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Sierra OrchardsCraig McNamara’s 450-acre Sierra Orchards is a diversified farming operation that includes field, processing, and marketing operations and produces organic walnuts and grape rootstock. Sierra Orchards is proof that an agricultural operation is able to be green without going into the red.

 

Thomson International, Inc.

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Thomson International, Inc.Jeff Thomson’s great-grandfather, C.B. Crawford, began farming near his 160-acre homestead in 1888. After the farm’s water source ran dry, he became a market duck hunter on Jerry Slough, 40 miles west of Bakersfield. With money saved from duck sales, C.B. bought several farming parcels that are still farmed by the Thomson family today.

 

Three Creeks Ranch

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Three Creeks RanchChet Vogt’s Three Creeks Ranch in Glenn County is a 5,300 acre 500 cow/calf operation. The core of Chet’s holistic approach to ranching is intensive managed grazing, which rotates the cattle among 32 fenced paddocks.

 

The Roots of the General Mills Regenerative Agriculture Program

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The nonprofit Soil Health Academy (SHA) is just one of many initiatives spawned by regenerative agriculture guru Gabe Brown in collaboration with additional expert partners. SHA holds regenerative agriculture workshops around the country that are open to anyone who’s interested, and they are routinely sold out.

 

When Conservation Happens Collaboratively

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When Heather Dutton, fresh out of undergraduate school at the Warner College of Natural Resources and graduate school in the College of Agriculture at Colorado State University, began her first job working for a non-profit river restoration organization in the San Luis Valley, she was thrilled. She also felt confident that her technical training in restoration ecology had prepared her for the challenges she’d soon be facing.

Heather was in for a surprise.

 

Hugh Hammond Bennett: The Story of America’s Private Lands Conservation Movement

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This video is the story of a young scientist, Hugh Hammond Bennett, who recognized 80 years ago that the United States was at risk of losing it’s most important resource – its soil. He made it his mission to change the trajectory of agriculture at a time of great crisis and to provide farmers and ranchers with the information and tools they needed to be sustainable.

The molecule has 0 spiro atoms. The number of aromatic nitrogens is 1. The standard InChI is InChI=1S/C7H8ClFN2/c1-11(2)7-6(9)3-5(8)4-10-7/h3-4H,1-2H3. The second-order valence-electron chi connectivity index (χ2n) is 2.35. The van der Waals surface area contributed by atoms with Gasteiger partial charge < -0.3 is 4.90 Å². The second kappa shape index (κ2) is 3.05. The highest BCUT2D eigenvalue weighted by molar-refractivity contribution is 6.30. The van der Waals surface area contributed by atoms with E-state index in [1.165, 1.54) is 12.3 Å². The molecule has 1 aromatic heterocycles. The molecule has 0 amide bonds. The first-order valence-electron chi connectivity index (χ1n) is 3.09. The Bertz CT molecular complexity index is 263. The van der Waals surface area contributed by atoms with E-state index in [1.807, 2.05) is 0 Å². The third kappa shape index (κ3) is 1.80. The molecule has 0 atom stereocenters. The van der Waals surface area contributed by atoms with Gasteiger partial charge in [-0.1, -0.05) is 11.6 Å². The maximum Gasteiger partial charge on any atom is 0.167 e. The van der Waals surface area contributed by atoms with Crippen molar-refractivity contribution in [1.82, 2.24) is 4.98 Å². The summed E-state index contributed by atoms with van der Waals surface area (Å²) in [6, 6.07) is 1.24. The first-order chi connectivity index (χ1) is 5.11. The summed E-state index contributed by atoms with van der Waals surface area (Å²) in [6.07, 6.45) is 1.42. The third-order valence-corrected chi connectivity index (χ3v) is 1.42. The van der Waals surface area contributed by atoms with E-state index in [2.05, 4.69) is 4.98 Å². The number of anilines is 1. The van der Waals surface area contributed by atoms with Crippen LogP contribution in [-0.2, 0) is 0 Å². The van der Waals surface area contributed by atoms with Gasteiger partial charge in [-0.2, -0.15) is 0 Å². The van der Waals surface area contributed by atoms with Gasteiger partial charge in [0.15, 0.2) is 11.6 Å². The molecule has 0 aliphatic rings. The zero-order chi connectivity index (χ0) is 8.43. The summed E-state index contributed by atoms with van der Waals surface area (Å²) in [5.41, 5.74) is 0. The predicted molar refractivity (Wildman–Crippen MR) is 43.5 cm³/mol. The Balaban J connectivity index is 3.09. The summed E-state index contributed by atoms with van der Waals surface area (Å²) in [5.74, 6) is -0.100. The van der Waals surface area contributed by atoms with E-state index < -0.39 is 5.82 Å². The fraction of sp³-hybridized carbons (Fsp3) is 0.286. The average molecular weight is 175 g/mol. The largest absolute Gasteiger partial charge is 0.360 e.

This 21 minute video is the story of the conservation movement that Hugh Hammond Bennett began and includes interesting insights into the policies and structures that he set up that we continue to rely on today. His work revealed so much of what we’re rediscovering and renaming as “regenerative agriculture.”

 

Healthy and Fire-Resilient Forests with the Confederated Tribes of the Colville Reservation

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This video from Washington Policy Center with cooperation from the Confederated Tribes of the Colville Reservation, sheds light on how the tribes manage forests to be more healthy using commercial harvests, thinnings, and controlled burns to deal with the pressures of insect infestation, climate change, and decades of fire suppression.

 

John Nedrow is a big believer in conservation easements – they saved his family farm

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Before knowing much about land trusts, Ashton farmer John Nedrow thought they were some kind of sinister force seeking to take over his farm and force landowners off their property.

“Back then, I thought they were the enemy,” Nedrow said in an interview on his alfalfa and malt-barley farm, which straddles the banks of the famed Henrys Fork River, a blue-ribbon trout stream. “I thought they wanted to turn this whole area into national park.”

 

Craig and Conni French always considered themselves good land stewards

Their introduction to holistic ranch management techniques called into question long-held, traditional ways of thinking. The drastic changes that followed required a leap of faith for the fourth-generation ranchers. They traded harvesting hay for grazing methods that let their cattle harvest the forage themselves. Such changes didn’t happen overnight, and each came with its own risk and learning curve.